Sure, Christian Grey is a fictional character, but his influence on the culture (through Fifty Shades of Grey) is troubling. Have women lowered their standards for men so far that Christian Grey is the object of desire? Reportedly, the books and movie have a heavy following among 25-55 year old women.  But it’s also reaching our young daughters. According to IMDB (Internet Movie Database), the movie drew the highest reviews by far from girls under 18.

And just in case you’re wondering, a Barna survey found that women who identify themselves as Christians are reading the books at the same rate as the general public. It’s captivating women everywhere.

That should concern any self-respecting man.

For decades, the objectification and hyper-sexualization of women in the media has been a problem. A majority of all young women today have been exposed to pornography before age 14. As they are encountering sexual material at younger and younger ages, we appear to be reaching critical mass.

In years past, that exposure would be met with disgust. But now it’s being embraced in our culture. About half of young adult women now consider viewing pornography as an acceptable way of expressing their sexuality. One in three visitors to online porn sites are now women, and one in five women use the Internet weekly for sexual purposes.

These are our wives and our daughters who are being affected. So, as a godly man, what do you do?

1. Be a man of integrity.

Women are looking for a man to admire, not just someone to buy them off and beat any sense of high standards out of them. As a husband, you need to make it your goal to treat your wife as your greatest earthly priority. As a father, you model for both your sons and your daughters not just what real manhood is all about, but the value of women.

Pastor and author Robert Lewis defines an authentic man:

  • He rejects passivity. He doesn’t allow the enemy to distract him from reflecting the image of his Creator God, and caring for the woman and the world that have been entrusted to him.
  • He accepts responsibility. He recognizes that his wife and children are dependent on him, and he seeks to correct his mistakes rather than make others continue to suffer in the wake of his bad choices.
  • He leads courageously. He doesn’t force women to step in to fill the vacuum of leadership left by passive men. But he also recognizes that his leadership is a position of voluntary submission to Christ, who voluntarily submits Himself to the Father.
  • He expects God’s greater reward. He recognizes that Christ didn’t give in to the temptations of Satan in the wilderness (Matthew 4:1-11), but submitted his own desires to those of the Father so that he could redeem His bride, the church (Philippians 2:5-11).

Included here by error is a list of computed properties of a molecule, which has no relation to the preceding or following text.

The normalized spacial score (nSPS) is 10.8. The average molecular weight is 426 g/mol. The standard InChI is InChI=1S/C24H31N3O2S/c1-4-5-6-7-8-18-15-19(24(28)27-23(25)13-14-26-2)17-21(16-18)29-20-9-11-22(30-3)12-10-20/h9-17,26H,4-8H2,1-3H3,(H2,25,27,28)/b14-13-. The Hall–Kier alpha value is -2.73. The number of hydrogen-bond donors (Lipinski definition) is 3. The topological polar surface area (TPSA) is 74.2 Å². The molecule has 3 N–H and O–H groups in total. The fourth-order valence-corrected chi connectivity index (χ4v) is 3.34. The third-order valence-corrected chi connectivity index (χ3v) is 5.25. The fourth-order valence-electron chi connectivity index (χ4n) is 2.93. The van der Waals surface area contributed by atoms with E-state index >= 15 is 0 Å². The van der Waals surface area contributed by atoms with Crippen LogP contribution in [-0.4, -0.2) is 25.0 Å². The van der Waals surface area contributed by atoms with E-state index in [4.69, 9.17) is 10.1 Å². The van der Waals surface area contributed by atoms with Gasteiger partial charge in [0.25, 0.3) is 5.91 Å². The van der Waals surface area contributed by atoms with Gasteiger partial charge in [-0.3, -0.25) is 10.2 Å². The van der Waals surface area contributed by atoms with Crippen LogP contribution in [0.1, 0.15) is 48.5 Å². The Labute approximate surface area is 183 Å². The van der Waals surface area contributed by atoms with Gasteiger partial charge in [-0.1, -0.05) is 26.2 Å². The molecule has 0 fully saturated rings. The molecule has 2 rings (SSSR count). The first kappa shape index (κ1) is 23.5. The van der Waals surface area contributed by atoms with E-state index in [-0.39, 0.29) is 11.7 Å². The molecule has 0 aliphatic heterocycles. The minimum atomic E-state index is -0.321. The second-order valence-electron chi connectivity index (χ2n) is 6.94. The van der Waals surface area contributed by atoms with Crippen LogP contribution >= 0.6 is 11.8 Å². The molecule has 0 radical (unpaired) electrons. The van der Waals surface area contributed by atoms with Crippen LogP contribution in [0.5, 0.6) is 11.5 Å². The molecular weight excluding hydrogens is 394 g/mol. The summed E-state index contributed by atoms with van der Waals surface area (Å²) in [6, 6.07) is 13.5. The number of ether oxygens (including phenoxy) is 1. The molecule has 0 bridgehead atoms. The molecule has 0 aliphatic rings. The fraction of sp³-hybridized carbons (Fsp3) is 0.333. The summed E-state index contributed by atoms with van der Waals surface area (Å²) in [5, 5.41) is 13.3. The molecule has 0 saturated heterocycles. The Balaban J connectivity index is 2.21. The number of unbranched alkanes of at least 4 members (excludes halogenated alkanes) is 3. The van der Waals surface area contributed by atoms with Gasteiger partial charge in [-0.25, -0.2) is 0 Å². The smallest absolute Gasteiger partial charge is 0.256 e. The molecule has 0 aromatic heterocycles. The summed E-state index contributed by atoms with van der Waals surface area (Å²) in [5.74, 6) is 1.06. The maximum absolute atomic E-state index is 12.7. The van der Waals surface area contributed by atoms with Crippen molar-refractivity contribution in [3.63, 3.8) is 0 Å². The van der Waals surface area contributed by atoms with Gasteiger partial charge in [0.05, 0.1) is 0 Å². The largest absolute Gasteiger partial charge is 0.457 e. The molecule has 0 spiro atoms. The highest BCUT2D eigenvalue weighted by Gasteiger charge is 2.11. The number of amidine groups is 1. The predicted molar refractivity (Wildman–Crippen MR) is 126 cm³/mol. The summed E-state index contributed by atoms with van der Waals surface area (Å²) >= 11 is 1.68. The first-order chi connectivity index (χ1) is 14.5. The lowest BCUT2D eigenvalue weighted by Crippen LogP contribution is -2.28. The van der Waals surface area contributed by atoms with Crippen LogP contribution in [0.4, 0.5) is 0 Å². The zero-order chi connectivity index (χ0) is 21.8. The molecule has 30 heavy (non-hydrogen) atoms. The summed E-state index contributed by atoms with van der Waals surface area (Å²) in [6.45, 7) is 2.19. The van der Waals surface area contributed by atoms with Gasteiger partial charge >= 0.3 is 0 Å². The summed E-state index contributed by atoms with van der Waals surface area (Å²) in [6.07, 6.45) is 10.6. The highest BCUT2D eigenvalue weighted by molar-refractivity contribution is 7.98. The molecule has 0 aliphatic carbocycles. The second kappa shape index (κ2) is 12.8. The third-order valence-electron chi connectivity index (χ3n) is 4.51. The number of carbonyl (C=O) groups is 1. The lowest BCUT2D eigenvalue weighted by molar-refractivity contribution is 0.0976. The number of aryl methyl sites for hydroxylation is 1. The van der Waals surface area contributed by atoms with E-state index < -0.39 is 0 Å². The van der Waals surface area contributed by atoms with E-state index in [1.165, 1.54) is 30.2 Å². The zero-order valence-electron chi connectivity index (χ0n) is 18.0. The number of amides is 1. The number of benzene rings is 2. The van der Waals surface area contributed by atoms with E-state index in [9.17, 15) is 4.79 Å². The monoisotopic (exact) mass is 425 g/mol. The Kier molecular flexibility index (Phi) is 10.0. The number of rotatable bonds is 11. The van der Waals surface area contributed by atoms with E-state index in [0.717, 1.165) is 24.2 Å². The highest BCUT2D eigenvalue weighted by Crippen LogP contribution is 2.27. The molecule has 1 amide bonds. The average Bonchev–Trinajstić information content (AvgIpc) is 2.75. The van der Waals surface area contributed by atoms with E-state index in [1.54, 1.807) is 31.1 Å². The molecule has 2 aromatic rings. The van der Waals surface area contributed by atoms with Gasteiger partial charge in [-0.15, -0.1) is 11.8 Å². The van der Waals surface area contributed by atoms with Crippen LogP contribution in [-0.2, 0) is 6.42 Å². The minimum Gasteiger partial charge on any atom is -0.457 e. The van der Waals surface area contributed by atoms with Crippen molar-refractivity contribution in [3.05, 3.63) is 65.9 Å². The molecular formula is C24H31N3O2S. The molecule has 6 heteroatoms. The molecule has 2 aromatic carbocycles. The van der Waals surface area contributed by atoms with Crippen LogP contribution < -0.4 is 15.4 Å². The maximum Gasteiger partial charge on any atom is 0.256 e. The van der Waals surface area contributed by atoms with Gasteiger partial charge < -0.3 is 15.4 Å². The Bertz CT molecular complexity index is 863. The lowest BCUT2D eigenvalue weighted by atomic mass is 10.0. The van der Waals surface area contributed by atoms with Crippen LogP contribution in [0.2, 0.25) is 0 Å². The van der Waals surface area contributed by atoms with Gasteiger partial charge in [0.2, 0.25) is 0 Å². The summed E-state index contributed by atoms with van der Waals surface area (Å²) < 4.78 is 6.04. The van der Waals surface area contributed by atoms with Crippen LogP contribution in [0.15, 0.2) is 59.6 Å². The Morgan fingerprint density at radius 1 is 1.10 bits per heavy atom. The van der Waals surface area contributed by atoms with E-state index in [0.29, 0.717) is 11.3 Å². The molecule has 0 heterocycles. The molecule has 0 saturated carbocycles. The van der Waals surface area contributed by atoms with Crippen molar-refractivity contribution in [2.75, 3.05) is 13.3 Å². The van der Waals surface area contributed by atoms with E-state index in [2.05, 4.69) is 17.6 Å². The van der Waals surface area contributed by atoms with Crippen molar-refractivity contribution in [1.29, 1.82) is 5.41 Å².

2. Love the one you’re with.

Your wife should be the object of your desire. She longs to see in your words and actions that you are always seeking the best for her. Rather than expecting her to sign a contract listing your demands, remind her that you have made a covenant to cherish and care for her, and to love her as much as you love your own body (Ephesians 5:29).

weaker vesselScripture tells us (1 Peter 3:7) to live with our wives in an understanding way (be considerate), as a weaker vessel. That’s not a cut-down but a comparison; a compliment. I think of it as delicate vs. durable; Ellie’s demitasse china cup and saucer vs. my gunmetal grey travel mug. My wife is strong and capable (she would have made a great pioneer woman). Yet I know Ellie is created to be a responder, nurturer and empathizer. She flourishes when I treat her with honor and respect. And God reminds me that His receptivity to me is tied to how receptive I am to my wife. Strength and submission aside, we husbands need to remember that we are equal to our wives before God, as joint heirs of His grace. We need to become lifelong students of extending that grace to each other.

3. Show your daughters their strength.

Too many girls and young women today don’t realize the power they have to set the expectations in a relationship. In our sexualized culture, they are led to believe that their only real worth is as sensual creatures. They expect that by gratifying the natural desires of a man, he will come to desire her. The truth is that a woman who holds high standards for herself and the man she cares about will call him up from his basic instincts to his true calling as leader, protector, lover.

A young girl needs to know that she’s loved—by her Heavenly father and her earthly father. We daddies need to remind our daughters of their intrinsic worth to us, and especially their value to the God who created them, who knows them intimately, and who loves them unconditionally. The more they accept this, the more likely they will be to look for a man who recognizes and respects their value.

And often it’s the little things they do that begin to bring out the best in a guy. One of the things I’ve told my three girls through the years has been “Be a lady; expect a gentleman.”  Wait for him to open the door, to pull out her chair, to call for a date. Sure, she can do all those things, but in waiting, she’s offering him an opportunity to step up and to show her he values her.